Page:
The Laurel run.
When Laurel was born, doctors recommended the infant be institutionalized. They knew this child had Down syndrome, but didn't tell her parents the truth for years. With the support of her parents, Laurel attended regular kindergarten and then the special education program in the Chautauqua County Schools. She graduated at age 21.
When Laurel came to The Resource Center, she was placed in an extensive training program to identify and evaluate her skills. After the assessment, it was decided that Laurel would excel at assembly line work, in part due to her small stature. Laurel also expressed a desire to work with her hands.
The Resource Center has become Laurel's lifeline. From Monday through Friday she is busy working and occupied with other activities. She is surrounded by friends that make up a significant part of her social life. And even though the amount of money she earns is the least of her concerns, Laurel gets a paycheck from TRC every week. Like her brothers and sisters, she shares the pride of getting paid for a job well done--along with the boost to her self-esteem that comes from making her own money.
Laurel also has a wonderful work ethic that has been enhanced through the socialization she receives at TRC. In fact, she's such a dedicated worker that one winter day when the TRC van couldn't pick her up, she was very distraught. Laurel waited and waited. She was very disappointed that she couldn't get to work that day.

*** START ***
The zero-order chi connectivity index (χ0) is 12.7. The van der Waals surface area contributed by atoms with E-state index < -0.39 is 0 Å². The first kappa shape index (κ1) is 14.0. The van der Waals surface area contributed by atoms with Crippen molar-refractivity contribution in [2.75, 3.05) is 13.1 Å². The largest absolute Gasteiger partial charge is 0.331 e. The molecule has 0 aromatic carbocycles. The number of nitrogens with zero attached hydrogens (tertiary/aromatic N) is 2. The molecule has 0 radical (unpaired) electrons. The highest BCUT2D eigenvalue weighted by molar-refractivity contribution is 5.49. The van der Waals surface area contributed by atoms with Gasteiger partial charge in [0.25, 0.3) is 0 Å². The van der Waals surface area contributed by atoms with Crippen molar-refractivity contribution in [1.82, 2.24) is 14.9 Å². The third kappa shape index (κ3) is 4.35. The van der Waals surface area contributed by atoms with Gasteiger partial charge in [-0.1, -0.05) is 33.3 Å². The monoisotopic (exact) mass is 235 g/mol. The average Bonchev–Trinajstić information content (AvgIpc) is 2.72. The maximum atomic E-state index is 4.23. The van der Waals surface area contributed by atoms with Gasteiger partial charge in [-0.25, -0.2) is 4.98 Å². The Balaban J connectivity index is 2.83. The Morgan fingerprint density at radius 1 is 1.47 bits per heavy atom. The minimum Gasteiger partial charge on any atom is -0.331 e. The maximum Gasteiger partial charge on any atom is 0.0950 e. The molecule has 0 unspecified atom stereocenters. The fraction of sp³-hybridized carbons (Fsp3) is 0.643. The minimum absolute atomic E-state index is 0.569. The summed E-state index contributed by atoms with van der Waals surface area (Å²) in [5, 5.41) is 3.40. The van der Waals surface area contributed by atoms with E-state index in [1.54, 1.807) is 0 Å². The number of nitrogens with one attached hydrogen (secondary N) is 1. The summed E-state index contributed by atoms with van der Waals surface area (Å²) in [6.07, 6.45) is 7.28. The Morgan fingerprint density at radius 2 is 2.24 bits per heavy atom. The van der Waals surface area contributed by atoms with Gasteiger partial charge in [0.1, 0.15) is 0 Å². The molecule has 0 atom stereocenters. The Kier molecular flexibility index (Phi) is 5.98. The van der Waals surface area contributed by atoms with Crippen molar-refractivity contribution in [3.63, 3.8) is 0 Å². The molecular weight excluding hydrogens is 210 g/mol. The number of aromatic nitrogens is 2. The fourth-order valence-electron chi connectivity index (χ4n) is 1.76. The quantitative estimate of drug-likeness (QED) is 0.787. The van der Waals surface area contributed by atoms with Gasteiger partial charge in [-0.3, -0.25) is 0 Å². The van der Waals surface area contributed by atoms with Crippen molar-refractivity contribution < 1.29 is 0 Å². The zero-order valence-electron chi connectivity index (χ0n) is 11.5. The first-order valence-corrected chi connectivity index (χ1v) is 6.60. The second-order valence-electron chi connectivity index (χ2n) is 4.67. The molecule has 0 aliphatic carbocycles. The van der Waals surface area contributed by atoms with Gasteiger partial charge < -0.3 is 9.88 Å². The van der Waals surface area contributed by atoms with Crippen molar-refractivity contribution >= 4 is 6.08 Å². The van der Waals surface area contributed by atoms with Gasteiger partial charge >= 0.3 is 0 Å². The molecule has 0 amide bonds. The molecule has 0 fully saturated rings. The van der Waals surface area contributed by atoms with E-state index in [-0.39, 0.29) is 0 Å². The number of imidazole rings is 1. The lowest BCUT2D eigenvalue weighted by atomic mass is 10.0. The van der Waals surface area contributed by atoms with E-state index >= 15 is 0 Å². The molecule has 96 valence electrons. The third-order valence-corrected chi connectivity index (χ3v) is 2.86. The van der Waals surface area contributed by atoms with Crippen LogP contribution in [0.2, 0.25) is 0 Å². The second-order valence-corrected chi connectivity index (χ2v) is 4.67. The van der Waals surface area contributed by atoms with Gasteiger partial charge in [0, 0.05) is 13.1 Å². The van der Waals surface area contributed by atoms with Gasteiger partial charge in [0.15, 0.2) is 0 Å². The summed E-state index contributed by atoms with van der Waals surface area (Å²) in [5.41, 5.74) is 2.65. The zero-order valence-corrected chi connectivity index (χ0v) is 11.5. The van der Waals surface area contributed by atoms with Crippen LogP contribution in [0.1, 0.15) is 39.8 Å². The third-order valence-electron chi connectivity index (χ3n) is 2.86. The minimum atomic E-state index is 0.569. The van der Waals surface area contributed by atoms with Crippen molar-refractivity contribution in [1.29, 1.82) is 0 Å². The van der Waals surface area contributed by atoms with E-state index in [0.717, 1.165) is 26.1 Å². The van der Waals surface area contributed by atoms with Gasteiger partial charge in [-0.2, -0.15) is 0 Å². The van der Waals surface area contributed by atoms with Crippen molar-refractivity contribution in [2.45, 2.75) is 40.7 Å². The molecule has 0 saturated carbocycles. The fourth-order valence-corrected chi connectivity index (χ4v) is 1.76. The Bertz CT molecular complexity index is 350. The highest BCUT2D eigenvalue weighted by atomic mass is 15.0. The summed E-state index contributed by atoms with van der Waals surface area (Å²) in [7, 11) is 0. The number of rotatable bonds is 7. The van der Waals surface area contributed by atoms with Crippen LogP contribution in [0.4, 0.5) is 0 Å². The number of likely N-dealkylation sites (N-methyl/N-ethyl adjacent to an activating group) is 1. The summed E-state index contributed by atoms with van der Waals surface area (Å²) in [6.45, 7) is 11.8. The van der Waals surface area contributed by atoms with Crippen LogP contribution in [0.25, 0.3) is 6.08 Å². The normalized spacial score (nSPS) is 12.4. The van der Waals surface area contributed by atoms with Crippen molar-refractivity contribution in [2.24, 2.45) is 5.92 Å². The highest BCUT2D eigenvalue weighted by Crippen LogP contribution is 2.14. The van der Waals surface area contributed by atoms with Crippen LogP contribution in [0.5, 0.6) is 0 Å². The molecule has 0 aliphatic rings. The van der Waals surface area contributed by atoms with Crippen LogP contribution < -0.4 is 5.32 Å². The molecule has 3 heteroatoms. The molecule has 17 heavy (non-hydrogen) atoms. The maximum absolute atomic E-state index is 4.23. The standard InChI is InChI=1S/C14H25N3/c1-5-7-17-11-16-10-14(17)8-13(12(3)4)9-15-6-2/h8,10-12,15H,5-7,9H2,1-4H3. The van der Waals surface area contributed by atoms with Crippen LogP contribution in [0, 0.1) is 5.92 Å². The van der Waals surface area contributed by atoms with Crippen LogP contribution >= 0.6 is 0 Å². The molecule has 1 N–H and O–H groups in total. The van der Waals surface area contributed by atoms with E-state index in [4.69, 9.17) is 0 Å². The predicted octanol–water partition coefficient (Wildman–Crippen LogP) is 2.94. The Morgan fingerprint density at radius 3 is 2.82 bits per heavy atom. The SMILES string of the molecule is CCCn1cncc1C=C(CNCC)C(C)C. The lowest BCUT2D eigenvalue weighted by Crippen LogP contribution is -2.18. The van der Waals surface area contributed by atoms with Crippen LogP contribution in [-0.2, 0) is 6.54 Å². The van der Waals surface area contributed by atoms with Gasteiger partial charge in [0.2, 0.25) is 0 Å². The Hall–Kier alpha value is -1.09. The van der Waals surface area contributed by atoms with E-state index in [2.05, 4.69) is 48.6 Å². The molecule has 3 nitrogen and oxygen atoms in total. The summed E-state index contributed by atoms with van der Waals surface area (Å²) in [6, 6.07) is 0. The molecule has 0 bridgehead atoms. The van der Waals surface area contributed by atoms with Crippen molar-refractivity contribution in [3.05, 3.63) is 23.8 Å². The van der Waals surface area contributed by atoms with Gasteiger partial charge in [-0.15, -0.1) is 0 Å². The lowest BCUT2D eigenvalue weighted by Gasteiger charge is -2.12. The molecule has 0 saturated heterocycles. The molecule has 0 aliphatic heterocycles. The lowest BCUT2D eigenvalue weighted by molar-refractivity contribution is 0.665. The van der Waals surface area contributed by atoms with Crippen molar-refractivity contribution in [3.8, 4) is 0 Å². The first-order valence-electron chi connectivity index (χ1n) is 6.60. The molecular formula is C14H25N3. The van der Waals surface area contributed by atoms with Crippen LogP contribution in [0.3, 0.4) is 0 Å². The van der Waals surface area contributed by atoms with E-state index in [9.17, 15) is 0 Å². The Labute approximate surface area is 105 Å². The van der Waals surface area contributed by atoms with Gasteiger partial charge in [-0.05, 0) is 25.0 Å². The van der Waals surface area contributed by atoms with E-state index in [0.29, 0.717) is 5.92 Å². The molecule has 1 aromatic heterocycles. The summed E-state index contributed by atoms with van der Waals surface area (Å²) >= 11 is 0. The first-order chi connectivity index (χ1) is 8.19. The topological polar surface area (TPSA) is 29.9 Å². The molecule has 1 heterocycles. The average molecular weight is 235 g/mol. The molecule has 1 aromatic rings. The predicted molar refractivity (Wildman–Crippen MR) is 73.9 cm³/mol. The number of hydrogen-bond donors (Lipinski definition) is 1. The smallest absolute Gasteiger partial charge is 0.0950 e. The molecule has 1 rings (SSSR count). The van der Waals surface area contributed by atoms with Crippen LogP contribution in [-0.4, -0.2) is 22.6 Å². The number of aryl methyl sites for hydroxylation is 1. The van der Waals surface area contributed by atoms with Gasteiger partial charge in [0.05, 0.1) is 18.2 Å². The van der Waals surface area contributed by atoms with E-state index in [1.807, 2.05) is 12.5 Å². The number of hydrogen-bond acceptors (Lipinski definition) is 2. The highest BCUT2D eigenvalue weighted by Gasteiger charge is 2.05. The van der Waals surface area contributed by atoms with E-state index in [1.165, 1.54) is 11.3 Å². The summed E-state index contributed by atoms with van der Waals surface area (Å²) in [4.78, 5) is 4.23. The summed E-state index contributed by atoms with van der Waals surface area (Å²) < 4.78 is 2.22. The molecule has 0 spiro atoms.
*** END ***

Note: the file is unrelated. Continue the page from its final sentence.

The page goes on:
Laurel's journey to The Resource Center wasn't always smooth. Her parents remember the day the county's school bus driver refused to allow her on his bus because of her disability. She was just a young girl, ready with her backpack, enthused and excited to be going to school. But something beautiful happened: a few of her peers came to her side and escorted her to school on the bus. They took a stand for her, and before long Laurel was recognized as the best student on the bus. She has been a great success in the community since then, and so Wayne and Elaine Hotelling established the Laurel Run in their daughter's honor as a way for the disability community be recognized and supported. Laurel is now a local celebrity.
The 18th annual Laurel Run took place in April 2014. Laurel's Lap is a special part of the Run; a way for anyone with a disability to take part. The event now includes an 8k run, a walk, and a children's run--and has generated a real acceptance of the disability community. All of the funds generated by the Laurel Run go directly to support individuals with disabilities.
Laurel's parents often wonder what she would do without The Resource Center. What would she do with her time? What do you do when you have nowhere to work and nowhere to go? The truth for Laurel is that she lives in a rural setting where unemployment is high and public transportation is non-existent. Is there even a job in the community that she can do and do well?
The Resource Center is so much more than where she works. It is the center of her social world. It's where she goes to meet people and be with her friends, some of whom she's known for more than 40 years.